Since lean FIRE is all about being a low spender IN retirement, you have to build those skills on your way TO retirement!

That means budgeting aggressively during your working years. You can use a free app like Empower to both help you budget AND track your net worth on your path to financial freedom.

I use Empower myself, and here’s a screenshot of my dashboard. You can see in the top left that there is a net worth tracker, which will help you see your progress towards financial independence.

There is also a budget tracker, which will track all your spending across your debit card and credit cards.

Budgeting is the path to financial independence of any type. Everyone who reaches FIRE is a budgeter!

Invest Aggressively

What does “invest aggressively” mean? It means investing consistently, month after month, and investing as much as your income will allow.

So if you make $100,000 a year, investing aggressively would mean investing $25,000 or more a year.

If you make $50,000 a year, investing aggressively would mean investing $12,000 or more a year.

For those who want to reach lean FIRE, the more you can invest earlier in your career, the earlier you can retire! Additionally, the longer your money has to grow into more money.

If you have $700,000 invested by age 45, that will compound into $1,931,322.08 over the next 15 years EVEN IF YOU DON’T CONTRIBUTE ANYTHING ELSE TO IT. That’s the power of compound interest baby! (This is at a 7% interest rate.)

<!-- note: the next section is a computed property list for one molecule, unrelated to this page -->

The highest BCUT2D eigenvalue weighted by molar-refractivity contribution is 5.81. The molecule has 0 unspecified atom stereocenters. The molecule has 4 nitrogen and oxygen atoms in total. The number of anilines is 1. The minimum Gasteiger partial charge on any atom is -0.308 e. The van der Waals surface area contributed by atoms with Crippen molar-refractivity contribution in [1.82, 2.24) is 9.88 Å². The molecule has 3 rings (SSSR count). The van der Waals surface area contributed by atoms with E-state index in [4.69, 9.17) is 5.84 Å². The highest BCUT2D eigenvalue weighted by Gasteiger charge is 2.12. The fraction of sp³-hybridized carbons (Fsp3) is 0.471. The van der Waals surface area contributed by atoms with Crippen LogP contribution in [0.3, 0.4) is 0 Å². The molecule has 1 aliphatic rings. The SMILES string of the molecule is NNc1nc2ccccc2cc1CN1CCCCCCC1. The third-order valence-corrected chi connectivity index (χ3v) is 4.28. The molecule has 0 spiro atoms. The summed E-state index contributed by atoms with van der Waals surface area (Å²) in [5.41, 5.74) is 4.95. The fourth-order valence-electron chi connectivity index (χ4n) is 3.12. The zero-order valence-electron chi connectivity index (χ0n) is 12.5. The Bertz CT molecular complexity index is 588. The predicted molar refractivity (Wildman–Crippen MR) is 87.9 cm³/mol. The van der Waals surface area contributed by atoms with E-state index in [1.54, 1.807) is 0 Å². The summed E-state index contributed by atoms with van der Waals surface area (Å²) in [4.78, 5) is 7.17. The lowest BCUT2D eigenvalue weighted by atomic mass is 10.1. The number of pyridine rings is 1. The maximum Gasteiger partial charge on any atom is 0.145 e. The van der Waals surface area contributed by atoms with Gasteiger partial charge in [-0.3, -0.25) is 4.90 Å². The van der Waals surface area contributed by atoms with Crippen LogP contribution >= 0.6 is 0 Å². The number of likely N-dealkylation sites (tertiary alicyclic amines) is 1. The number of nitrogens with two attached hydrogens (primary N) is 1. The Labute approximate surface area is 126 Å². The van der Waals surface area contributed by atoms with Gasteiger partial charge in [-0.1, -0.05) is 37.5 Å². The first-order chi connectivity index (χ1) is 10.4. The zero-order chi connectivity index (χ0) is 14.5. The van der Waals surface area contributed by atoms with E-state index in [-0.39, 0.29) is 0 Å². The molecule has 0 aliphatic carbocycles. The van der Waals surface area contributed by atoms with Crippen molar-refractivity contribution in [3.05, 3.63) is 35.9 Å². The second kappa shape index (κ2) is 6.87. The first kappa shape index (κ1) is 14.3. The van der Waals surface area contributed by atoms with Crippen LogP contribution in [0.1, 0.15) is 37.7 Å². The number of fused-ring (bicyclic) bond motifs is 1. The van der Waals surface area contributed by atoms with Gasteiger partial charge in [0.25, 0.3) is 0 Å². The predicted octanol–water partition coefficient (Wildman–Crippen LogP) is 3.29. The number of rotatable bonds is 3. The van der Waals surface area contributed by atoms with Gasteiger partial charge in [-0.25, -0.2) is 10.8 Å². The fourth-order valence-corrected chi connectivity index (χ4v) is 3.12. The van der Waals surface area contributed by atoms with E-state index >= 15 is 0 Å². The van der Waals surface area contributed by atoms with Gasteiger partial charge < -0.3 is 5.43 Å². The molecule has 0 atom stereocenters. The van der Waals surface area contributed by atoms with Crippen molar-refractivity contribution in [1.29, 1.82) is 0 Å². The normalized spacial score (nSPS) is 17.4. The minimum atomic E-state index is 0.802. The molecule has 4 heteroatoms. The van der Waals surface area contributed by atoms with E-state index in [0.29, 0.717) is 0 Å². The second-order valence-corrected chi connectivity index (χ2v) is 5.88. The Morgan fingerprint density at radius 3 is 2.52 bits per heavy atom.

We have an investing 101 course called HOW TO NOT DIE BROKE which will help you open the right accounts to reach financial independence.

Find and Use Free Things

People who find success at lean FIRE are interested in low waste lifestyles, or are good at finding things they need for free or very discounted.

We have a list of 19 sustainable living tips that will save you money, which is perfect for anyone pursuing financial independence.

You can also use groups like Buy Nothing, Freecycle, and gift exchanges to get items you need for free!

Build a Cash Buffer

It’s my personal opinion that a cash buffer is more essential to people pursuing lean FIRE than any other type of FIRE. That’s because I want lean FIRE people to leave their money invested as long as possible, so it can grow as much as possible.

A cash buffer is therefore necessary so that if emergencies come up you can pull from that instead of your investments.

I would say that you should keep one year’s living expenses in a high yield savings account. I like Atmos as an earth friendly HYSA!

An Example of a Lean FIRE Budget

If you’re thinking “there’s no way someone could retire on $750,000 in the US of A”, let’s take a look at an example of a lean FIRE budget.

Remember, the whole idea behind lean FIRE is to live simply and minimally, and to not have high expenses. This is not a Kardashian kind of retirement!

For our example, we’ll say you have $2,500 to spend a month, or $30,000 a year.

Look, we even came in a little under budget!

This budget would be what you spend once you REACH lean FIRE and are no longer working full time. You can see that it covers the basics of life, with some fun things thrown in at very reasonable monthly rates.

It does not include a lot of things that people consider “basics”, like restaurants or travel. While there are other categories, like “fun” and “entertainment” that you could absolutely apply to something like going out to eat, so there is flexibility built into this budget.

What do you think of lean fire? Are you interested in this form of financial independence?